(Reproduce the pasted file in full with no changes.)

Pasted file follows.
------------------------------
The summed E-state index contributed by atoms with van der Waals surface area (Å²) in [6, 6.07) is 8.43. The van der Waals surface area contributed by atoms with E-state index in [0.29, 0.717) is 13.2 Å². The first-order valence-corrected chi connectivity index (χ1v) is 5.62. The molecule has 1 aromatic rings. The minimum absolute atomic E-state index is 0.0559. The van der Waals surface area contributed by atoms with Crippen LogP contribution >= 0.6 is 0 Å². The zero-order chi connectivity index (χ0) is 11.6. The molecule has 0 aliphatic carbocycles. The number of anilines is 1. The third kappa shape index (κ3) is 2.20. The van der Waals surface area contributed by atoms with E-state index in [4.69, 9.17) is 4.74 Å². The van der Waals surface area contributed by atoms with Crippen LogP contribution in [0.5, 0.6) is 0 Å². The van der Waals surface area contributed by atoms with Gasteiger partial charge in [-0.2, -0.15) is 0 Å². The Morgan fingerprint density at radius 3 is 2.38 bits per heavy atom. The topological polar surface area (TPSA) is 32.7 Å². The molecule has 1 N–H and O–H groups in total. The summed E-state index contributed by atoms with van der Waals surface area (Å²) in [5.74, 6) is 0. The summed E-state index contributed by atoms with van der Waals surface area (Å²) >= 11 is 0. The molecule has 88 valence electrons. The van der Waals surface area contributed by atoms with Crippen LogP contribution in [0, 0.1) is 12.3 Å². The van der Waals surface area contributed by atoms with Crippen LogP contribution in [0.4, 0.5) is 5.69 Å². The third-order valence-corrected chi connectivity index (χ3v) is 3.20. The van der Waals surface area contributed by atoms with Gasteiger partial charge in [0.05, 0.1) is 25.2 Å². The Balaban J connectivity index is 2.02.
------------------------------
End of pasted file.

The summed E-state index contributed by atoms with van der Waals surface area (Å²) in [6, 6.07) is 8.43. The van der Waals surface area contributed by atoms with E-state index in [0.29, 0.717) is 13.2 Å². The first-order valence-corrected chi connectivity index (χ1v) is 5.62. The molecule has 1 aromatic rings. The minimum absolute atomic E-state index is 0.0559. The van der Waals surface area contributed by atoms with Crippen LogP contribution >= 0.6 is 0 Å². The zero-order chi connectivity index (χ0) is 11.6. The molecule has 0 aliphatic carbocycles. The number of anilines is 1. The third kappa shape index (κ3) is 2.20. The van der Waals surface area contributed by atoms with E-state index in [4.69, 9.17) is 4.74 Å². The van der Waals surface area contributed by atoms with Crippen LogP contribution in [0.5, 0.6) is 0 Å². The van der Waals surface area contributed by atoms with Gasteiger partial charge in [-0.2, -0.15) is 0 Å². The Morgan fingerprint density at radius 3 is 2.38 bits per heavy atom. The topological polar surface area (TPSA) is 32.7 Å². The molecule has 1 N–H and O–H groups in total. The summed E-state index contributed by atoms with van der Waals surface area (Å²) in [5.74, 6) is 0. The summed E-state index contributed by atoms with van der Waals surface area (Å²) >= 11 is 0. The molecule has 88 valence electrons. The van der Waals surface area contributed by atoms with Crippen LogP contribution in [0, 0.1) is 12.3 Å². The van der Waals surface area contributed by atoms with Crippen LogP contribution in [0.4, 0.5) is 5.69 Å². The third-order valence-corrected chi connectivity index (χ3v) is 3.20. The van der Waals surface area contributed by atoms with Gasteiger partial charge in [0.05, 0.1) is 25.2 Å². The Balaban J connectivity index is 2.02.